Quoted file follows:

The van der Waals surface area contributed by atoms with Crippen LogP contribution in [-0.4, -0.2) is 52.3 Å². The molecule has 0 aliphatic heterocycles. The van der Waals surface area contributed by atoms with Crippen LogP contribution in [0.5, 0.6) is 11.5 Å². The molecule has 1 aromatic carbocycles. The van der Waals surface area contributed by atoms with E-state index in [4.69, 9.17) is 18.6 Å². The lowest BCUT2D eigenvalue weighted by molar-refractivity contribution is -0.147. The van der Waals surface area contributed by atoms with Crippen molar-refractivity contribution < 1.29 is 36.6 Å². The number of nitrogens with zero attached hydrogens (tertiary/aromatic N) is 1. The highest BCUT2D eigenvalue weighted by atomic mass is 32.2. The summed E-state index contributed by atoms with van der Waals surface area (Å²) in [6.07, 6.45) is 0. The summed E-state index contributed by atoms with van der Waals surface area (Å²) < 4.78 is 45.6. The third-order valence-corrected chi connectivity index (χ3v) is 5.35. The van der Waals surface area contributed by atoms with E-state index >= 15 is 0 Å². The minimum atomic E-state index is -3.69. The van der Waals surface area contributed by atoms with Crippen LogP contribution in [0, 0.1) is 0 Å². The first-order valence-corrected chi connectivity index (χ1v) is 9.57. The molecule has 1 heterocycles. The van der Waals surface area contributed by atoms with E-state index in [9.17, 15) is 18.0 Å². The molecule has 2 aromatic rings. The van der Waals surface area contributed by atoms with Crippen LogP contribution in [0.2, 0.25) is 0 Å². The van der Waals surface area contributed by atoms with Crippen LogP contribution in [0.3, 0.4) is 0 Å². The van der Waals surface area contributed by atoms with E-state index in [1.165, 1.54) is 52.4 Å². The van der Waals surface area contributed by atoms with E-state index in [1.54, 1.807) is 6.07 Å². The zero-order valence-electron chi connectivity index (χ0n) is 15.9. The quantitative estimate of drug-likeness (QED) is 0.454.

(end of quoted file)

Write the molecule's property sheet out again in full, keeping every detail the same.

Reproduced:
The van der Waals surface area contributed by atoms with Crippen LogP contribution in [-0.4, -0.2) is 52.3 Å². The molecule has 0 aliphatic heterocycles. The van der Waals surface area contributed by atoms with Crippen LogP contribution in [0.5, 0.6) is 11.5 Å². The molecule has 1 aromatic carbocycles. The van der Waals surface area contributed by atoms with E-state index in [4.69, 9.17) is 18.6 Å². The lowest BCUT2D eigenvalue weighted by molar-refractivity contribution is -0.147. The van der Waals surface area contributed by atoms with Crippen molar-refractivity contribution < 1.29 is 36.6 Å². The number of nitrogens with zero attached hydrogens (tertiary/aromatic N) is 1. The highest BCUT2D eigenvalue weighted by atomic mass is 32.2. The summed E-state index contributed by atoms with van der Waals surface area (Å²) in [6.07, 6.45) is 0. The summed E-state index contributed by atoms with van der Waals surface area (Å²) < 4.78 is 45.6. The third-order valence-corrected chi connectivity index (χ3v) is 5.35. The van der Waals surface area contributed by atoms with E-state index >= 15 is 0 Å². The minimum atomic E-state index is -3.69. The van der Waals surface area contributed by atoms with Crippen LogP contribution in [0, 0.1) is 0 Å². The first-order valence-corrected chi connectivity index (χ1v) is 9.57. The molecule has 1 heterocycles. The van der Waals surface area contributed by atoms with E-state index in [9.17, 15) is 18.0 Å². The molecule has 2 aromatic rings. The van der Waals surface area contributed by atoms with Crippen LogP contribution in [0.2, 0.25) is 0 Å². The van der Waals surface area contributed by atoms with Crippen LogP contribution in [0.3, 0.4) is 0 Å². The van der Waals surface area contributed by atoms with E-state index in [1.165, 1.54) is 52.4 Å². The van der Waals surface area contributed by atoms with E-state index in [1.54, 1.807) is 6.07 Å². The zero-order valence-electron chi connectivity index (χ0n) is 15.9. The quantitative estimate of drug-likeness (QED) is 0.454.